It’s Time for a $15 Minimum Wage – A Look at the Raise the Wage Act

"March for a $15/hour minimum wage at the University of Minnesota" by Fibonacci Blue is licensed under CC BY 2.0

Today, Democrats in the House and Senate introduced the Raise the Wage Act of 2019. If successful, it would be the most important legislative win for workers in decades.

The bill would:

  • Raise the federal minimum wage to $8.55 in 2019 and increase it over the next five years until it reaches $15 an hour in 2024;
  • Adjust the minimum wage every year after 2024 to keep pace with growth in the typical worker’s wages;
  • Phase out the tipped minimum wage, which has been stuck at a $2.13 an hour since 1991;
  • Phase out the subminimum wage for workers under the age of 20; and,
  • No longer allow employers to pay workers with disabilities a subminimum wage through Department of Labor certificates.

After nearly a decade of Congress refusing to raise the minimum wage, we have waited on business owners to provide for their workers for much too long, leaving millions of people earning subsistence wages for full-time work. It’s far past time for the federal government to step in. Since the minimum wage was first introduced in 1938, it has been the government’s job to ensure all workers earn, at minimum, a livable wage, but for decades Washington has failed the American people.

Not only that, but it’s compromised the growth of the American economy. This is because wage stagnation and wealth inequality are keeping our economy from being as robust as it can be. Investors and business people want to invest and build businesses in high wage areas, as most successful businesses rely on a consumers with enough money to actually purchase their products. The wealthy simply cannot make money selling expensive cars, meals, or really anything to those who are scraping by on just $7.25 an hour.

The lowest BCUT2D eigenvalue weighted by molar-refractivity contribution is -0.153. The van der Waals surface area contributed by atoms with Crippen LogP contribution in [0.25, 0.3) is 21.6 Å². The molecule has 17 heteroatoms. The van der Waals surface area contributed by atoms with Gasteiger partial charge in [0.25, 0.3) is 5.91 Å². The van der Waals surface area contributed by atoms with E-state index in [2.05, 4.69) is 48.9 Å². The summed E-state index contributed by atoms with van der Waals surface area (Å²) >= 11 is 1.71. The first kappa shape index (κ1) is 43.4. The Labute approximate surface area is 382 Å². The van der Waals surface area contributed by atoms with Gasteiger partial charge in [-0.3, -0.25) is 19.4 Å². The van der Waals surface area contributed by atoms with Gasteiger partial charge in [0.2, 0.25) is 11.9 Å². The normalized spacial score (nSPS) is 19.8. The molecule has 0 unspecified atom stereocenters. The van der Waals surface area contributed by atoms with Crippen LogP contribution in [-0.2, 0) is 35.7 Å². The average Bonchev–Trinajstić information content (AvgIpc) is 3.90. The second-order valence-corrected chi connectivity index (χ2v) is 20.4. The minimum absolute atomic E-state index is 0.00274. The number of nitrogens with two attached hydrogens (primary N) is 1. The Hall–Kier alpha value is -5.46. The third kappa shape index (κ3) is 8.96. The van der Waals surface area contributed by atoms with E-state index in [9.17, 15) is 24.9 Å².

It’s basic economics. Consumer demand drives growth, and with 40% of American workers earning less than $15 an hour, our economy remains artificially depressed. Higher wages, and the resulting increase spending power for millions of Americans, would benefit both workers and business owners by growing the economy and, critically, making sure that growth spreads to everyone, not just the ultra-wealthy. This makes a higher minimum wage a win-win where everyone benefits, not just workers currently earning less than $15 an hour.

Ultimately, it’s time for Congress to legislate on behalf of the working class and give them, and our economy, the boost they need. By passing the Raise the Wage Act, all Americans benefit and we become the land of opportunity once more. But Congress won’t do it alone. They need to be pushed to act. That’s why every citizen should take 2 minutes out of their day to contact their member of Congress and DEMAND that they support the Raise the Wage Act. You can do so through the tool below:


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